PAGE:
Late Saturday evening we arrived in Guatemala, straight from Ottawa where we competed in the Eastern Barista Qualifiers - we're happy to say we won first prize. You can read about our experience here.
The plan for this trip to Guatemala was to select coffees from Buena Vista, Hunapu, Carmona de Pulcal, Santa Ana la Huerta and perhaps add a new offering to the menu. We're thrilled to say we conquered all of our goals. Here's a recap of our experience:
On Sunday morning, we were picked up by Rony Asensio, the owner of Santa Ana la Huerta. This is a farm we've been purchasing from for the last two years but have never had the opportunity to visit, as it's about a 3 to 3.5 hour drive from Guatemala City. It sits in a department that's not known for coffee production called El Progreso. It's quite the scenic drive heading there. You go up and down, through lush green terrain to dry desert areas, paved roads to unpaved roads to roads seeing heavy construction. It was totally worth the trek.
We spent the a night at the farm so we had time to see all aspects of production. Our tour started at the nursery, where Rony is growing some intriguing new varietals as future prospects. There's Obata, Tupi, Catigua, Yellow Bourbon, Caturra, Costa Rica, Bourbon, Villasarchi, Catimor, Geisha and a few others. Lots to look forward to. Some experimental, some for high yield. Overall, the farm sits at between 1550 and 1650 metres in a long belt-like orientation at the top of a mountain. It's important for Rony and his team to have varietals of coffee that ripen at different times, so the harvest can be staggered throughout the season and not all happen at once!
We toured a solid portion of the 110 hectares that are planted with coffee. The farm management is very solid, with a systematic approach to pruning and maintaining their trees. Every year they trim every third row of coffee plants down to one metre and the branches to 20 inches. This allows the tree to keep its energy concentrated to a smaller footprint and focus on rejuvenating it's leaves and cherries. The next year, they do the same to the next row of trees, and this keeps going each year, rotating row by row. It's a great system. It allows the trees to stay healthy, receive optimal sunlight since the neighbouring branches are trimmed back and stay maintained and organized throughout their life span. Pretty ideal situation.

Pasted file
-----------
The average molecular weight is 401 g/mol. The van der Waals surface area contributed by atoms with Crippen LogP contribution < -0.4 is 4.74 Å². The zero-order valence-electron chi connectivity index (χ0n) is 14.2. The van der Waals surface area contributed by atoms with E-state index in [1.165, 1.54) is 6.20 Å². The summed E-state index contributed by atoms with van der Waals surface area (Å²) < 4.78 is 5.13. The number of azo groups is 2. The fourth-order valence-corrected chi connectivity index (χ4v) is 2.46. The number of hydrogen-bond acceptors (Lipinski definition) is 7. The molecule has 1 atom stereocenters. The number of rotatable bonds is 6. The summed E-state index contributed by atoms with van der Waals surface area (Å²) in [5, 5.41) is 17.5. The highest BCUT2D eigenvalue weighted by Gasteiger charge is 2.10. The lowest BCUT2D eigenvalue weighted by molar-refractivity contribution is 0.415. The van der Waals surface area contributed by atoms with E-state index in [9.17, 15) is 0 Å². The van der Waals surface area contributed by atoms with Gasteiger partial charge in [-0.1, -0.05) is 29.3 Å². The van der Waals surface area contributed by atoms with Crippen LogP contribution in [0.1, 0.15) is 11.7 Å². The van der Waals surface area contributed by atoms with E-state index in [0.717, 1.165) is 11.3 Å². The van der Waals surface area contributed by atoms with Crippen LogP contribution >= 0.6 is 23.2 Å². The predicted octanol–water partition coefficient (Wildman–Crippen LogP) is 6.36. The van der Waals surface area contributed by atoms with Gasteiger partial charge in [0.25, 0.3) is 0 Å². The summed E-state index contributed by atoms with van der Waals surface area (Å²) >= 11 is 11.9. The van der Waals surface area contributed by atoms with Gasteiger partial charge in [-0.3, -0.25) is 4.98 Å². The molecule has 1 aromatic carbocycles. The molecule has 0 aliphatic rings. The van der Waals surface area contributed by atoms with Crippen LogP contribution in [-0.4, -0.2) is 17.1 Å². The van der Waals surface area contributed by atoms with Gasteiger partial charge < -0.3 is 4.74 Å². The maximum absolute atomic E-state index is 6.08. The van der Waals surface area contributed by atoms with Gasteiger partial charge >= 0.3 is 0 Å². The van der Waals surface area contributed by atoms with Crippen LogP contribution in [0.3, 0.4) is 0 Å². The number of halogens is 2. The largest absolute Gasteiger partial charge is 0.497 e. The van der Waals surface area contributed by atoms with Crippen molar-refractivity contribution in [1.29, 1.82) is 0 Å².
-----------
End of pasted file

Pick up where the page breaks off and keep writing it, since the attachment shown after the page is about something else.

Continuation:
We visited the wet mill, where they process all their coffees. They have three pulpers, five fermentation tanks, a demucilager, a Kenyan style washing channel and a pretty savvy green house with tiered African-style beds. It's a really clean and organized operation. One of their main goals right now is to minimize the amount of water used in processing, which they've managed to get from 64 cubic metres to 6 cubic metres in recent years. There's also a water treatment area that utilizes micro-bacteria to consume the sugars in the water, so it can cleanly reenter the ecosystem.
The farm isn't totally free of pesticides or fertilizers, but they're conscious of their usage and are utilizing a style of agriculture called Integral Farm Management. Basically, they only apply fertilizers in small amounts, as prevention, when they feel it's an absolute must. And of course, the system they use for pruning keeps away a lot of pests and diseases that can appear alongside the coffee plants.
They ensure they harvest all cherries with 8 total passes through the fields. If you leave cherries on the branch, it can cause a lot of problems for the plant. It's an opportunity for broca to lay eggs and attack the fields. It halts the coffee tree from producing flowers and preparing for the next season, and it can lead to molds or rots that become unhealthy for the plant. Rony called his team that harvests the cherries, 'Picky Pickers.' Which we liked a lot.
These near 250 workers live in nice accomodations right on the farm during the season. We were impressed with the cleanliness, the food that was offered and the services available. The worker housing is the exact same build out as the house that we stayed in over night. Equality for all.
We're happy to be able to offer Santa Ana la Huerta for a third straight season on our menu. Rony must have told us about 30 times how happy he was too. You can find it as a featured Single Origin and as a component of the Turning Point later this season.
For the remainder of our brief, but jam packed experience in Guatemala, head to our other Journal entry.
This is extremely interesting. The blog is written so well. It takes only the imagination of actually being there to witness. Thanks to all the Farmers and their Workers to produce the coffee I drink every day. Thank you Rosso for taking us on this trip to better understand all the work that goes into a cup of coffee.